26 May 2020
Another lockdown week, another week of few miles.
However, the Corsa performed a vital, some might say essential, trip this week when it transported me to pick up a takeaway from my local fish and chip van. Not only are the fish and chips always beautifully cooked, but they remained that way on the way home with the takeaway hook keeping everything suspended and secure. Even the curry sauce. Philistine? Me? Pah!
In all seriousness, the trip also allowed me to fill up the car at last, and an average economy of 47mpg isn’t to be sniffed at, especially considering the type of trips the car has been doing.
5 May 2020
Well, I have to say that the Corsa is by far the most economical test car I’ve ever had the pleasure to run. That’s because the economy figure is currently running at around quarter of a tank per month. Pretty thrifty, I think you’ll agree.
In all seriousness, the Corsa has been used purely for a once-weekly jaunt to my local supermarket, and thence to my girlfriend’s elderly parents to drop off their shopping. So, the car hasn’t done a huge number of miles (although it is actually run-in now), but nevertheless the trips have allowed me to get an initial impression of how the Corsa will cope when life returns to normal.
The engine is a peach. It revs sweetly, pulls strongly from low revs and seems to have a genuine dislike for the taste of unleaded.
However, space is not the Corsa’s forte, because the boot feels pretty small. In addition, when you fold down the rear seat you’re left with a large step.
Supermarket car parks and the odd trip on the M4 have also highlighted the fact that the rear pillar is quite large, hampering your view when parking or changing lanes.
16 April 2020
It’s here, and I have to say it’s pretty cool. The Corsa turned up with a grand total of 147 miles on the clock, so the running-in period had to be strictly adhered to. I say ‘had’ but in reality I mean ‘has’ since the onset of the Coronavirus lockdown.
Nevertheless, I did manage to get some meaningful miles in before being confined to quarters. The 100hp 1.2-litre three-cylinder engine starts with a pleasing growl (albeit after an interminably long press of the button), and performance is brisk. It certainly has no problem keeping up on A- and B-roads, and cruising on dual-carriageways.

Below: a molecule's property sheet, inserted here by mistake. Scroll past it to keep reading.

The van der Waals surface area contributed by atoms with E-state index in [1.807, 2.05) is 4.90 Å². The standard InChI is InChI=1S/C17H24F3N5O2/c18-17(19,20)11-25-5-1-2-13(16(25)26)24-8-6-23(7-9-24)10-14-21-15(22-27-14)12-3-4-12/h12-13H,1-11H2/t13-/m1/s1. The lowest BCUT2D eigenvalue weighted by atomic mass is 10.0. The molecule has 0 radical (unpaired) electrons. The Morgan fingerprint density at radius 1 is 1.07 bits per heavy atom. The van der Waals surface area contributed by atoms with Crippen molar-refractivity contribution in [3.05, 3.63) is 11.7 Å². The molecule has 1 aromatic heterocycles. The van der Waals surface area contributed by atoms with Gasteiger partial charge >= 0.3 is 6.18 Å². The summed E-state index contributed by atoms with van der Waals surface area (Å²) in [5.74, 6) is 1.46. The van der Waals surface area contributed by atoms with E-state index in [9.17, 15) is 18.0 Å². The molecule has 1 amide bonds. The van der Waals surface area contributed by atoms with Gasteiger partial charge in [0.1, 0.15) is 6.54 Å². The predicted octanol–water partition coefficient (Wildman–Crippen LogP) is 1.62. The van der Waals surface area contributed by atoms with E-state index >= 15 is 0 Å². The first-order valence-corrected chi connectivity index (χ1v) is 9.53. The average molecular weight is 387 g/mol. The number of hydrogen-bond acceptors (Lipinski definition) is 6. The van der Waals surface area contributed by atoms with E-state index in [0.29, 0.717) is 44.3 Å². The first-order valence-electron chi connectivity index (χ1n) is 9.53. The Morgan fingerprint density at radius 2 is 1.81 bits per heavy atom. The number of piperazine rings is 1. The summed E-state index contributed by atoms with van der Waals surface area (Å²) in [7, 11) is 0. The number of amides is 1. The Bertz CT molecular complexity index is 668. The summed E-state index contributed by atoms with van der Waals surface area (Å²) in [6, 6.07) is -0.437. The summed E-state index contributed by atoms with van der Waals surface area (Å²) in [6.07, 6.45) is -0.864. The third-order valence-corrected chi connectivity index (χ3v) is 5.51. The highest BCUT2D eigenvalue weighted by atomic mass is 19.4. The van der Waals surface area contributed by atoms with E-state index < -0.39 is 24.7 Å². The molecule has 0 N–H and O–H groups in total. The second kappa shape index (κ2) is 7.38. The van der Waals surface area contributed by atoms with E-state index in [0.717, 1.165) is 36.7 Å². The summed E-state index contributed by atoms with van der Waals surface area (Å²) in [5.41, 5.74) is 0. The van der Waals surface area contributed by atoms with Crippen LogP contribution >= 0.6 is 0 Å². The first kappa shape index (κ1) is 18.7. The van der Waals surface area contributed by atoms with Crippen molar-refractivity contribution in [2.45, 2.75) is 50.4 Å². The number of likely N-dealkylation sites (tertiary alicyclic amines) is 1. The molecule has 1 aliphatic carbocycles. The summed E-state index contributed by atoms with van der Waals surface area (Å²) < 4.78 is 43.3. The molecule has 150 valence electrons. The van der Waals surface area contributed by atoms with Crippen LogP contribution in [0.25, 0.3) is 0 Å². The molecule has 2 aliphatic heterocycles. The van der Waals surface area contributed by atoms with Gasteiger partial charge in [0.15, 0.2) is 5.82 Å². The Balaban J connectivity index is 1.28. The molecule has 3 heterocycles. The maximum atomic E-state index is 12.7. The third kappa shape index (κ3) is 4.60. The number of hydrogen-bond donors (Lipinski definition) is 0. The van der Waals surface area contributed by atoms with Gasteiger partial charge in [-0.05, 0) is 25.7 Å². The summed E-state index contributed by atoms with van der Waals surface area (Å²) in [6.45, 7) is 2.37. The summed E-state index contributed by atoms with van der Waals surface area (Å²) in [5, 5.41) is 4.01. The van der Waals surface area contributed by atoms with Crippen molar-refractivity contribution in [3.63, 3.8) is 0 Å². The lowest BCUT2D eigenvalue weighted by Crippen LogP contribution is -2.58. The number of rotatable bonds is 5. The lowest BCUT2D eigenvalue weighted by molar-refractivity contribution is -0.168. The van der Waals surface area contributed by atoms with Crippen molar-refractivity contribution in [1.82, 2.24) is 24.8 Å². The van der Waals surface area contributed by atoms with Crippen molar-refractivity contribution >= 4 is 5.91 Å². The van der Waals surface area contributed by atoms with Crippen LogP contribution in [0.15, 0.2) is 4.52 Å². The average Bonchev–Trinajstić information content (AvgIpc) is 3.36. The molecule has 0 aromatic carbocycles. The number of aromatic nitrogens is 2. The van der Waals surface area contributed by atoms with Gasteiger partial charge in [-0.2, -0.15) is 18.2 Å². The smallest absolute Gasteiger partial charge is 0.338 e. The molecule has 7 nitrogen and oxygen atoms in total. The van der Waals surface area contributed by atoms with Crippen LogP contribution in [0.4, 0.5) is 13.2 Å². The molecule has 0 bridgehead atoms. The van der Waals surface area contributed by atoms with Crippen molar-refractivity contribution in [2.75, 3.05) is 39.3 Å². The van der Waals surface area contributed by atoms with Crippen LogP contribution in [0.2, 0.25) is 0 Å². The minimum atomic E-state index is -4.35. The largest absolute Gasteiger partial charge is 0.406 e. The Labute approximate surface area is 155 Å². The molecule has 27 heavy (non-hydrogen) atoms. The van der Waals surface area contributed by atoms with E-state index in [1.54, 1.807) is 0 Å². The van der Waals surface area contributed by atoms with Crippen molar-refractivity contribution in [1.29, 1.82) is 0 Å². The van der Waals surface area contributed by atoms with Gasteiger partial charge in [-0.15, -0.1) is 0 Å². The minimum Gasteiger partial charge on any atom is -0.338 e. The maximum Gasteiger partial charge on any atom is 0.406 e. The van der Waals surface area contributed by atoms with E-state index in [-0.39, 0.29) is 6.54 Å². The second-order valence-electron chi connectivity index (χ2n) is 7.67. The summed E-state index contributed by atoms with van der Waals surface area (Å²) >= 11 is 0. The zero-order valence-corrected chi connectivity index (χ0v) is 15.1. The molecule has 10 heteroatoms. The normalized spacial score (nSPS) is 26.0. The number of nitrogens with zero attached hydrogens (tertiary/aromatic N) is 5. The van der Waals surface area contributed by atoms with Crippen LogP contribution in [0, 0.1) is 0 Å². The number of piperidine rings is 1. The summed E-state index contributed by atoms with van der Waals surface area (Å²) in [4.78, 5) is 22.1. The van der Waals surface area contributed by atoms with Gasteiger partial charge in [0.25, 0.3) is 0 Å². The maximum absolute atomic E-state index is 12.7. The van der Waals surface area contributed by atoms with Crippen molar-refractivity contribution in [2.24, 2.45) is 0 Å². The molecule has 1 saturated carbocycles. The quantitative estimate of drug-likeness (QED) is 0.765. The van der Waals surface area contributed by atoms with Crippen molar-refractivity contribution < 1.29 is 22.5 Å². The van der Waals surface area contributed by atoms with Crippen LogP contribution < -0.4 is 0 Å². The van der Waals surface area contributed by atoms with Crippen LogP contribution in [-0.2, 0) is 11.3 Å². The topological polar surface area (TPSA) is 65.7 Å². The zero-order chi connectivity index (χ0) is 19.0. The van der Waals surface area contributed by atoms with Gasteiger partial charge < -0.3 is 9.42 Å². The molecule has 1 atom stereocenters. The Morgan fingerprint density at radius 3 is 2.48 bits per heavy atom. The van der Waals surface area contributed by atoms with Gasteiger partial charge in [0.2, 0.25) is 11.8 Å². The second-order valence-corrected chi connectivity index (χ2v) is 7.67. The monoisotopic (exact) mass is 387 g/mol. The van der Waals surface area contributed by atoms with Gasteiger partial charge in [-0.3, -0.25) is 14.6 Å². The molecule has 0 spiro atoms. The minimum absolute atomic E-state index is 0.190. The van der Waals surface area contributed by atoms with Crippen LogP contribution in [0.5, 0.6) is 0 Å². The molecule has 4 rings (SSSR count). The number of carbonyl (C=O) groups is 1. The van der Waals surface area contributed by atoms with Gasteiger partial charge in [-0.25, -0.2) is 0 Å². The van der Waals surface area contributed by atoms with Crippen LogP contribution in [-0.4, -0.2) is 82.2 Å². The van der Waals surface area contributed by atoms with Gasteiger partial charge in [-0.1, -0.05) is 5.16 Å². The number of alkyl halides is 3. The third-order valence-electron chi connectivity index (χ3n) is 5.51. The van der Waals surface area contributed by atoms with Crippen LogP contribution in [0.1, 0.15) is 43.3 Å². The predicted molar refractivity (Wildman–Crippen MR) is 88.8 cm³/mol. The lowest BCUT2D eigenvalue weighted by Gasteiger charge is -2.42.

Inside, there’s loads of kit, including a TFT instrument display panel, automatic lights and wipers, and a touchscreen infotainment system, which incorporates digital (DAB) radio, satellite-navigation, Bluetooth, plus Apple CarPlay and Android Auto.
The blue hue really pings in direct sunlight, and I love the fact that the wheels are smaller, and the tyres have decent sidewalls, which is good for comfort and takes any worry out of parking next to a kerb.
Niggles? It’s not the roomiest, and the boot needs a good shove to close properly.
Roll on the day when I can drive it properly again.
27 March 2020
By all accounts, the new Vauxhall Corsa is really good. Phrases such as ‘good to drive’, ‘enjoyable’ and ‘full of kit’ have all been bandied about in early reports. This is great news for me because I’m going to be running one for the next six months.
We’ve gone for the 1.2-litre (100ps) engine in mid-spec SRi Nav trim, which is predicted to be the most popular, and the only options we’ve added are Voltaic Blue metallic paint (£565), a space-saver spare wheel in lieu of an inflation kit (£110), and the Winter Pack that comprises heated seats and a heated steering wheel.
Winter – do your worst!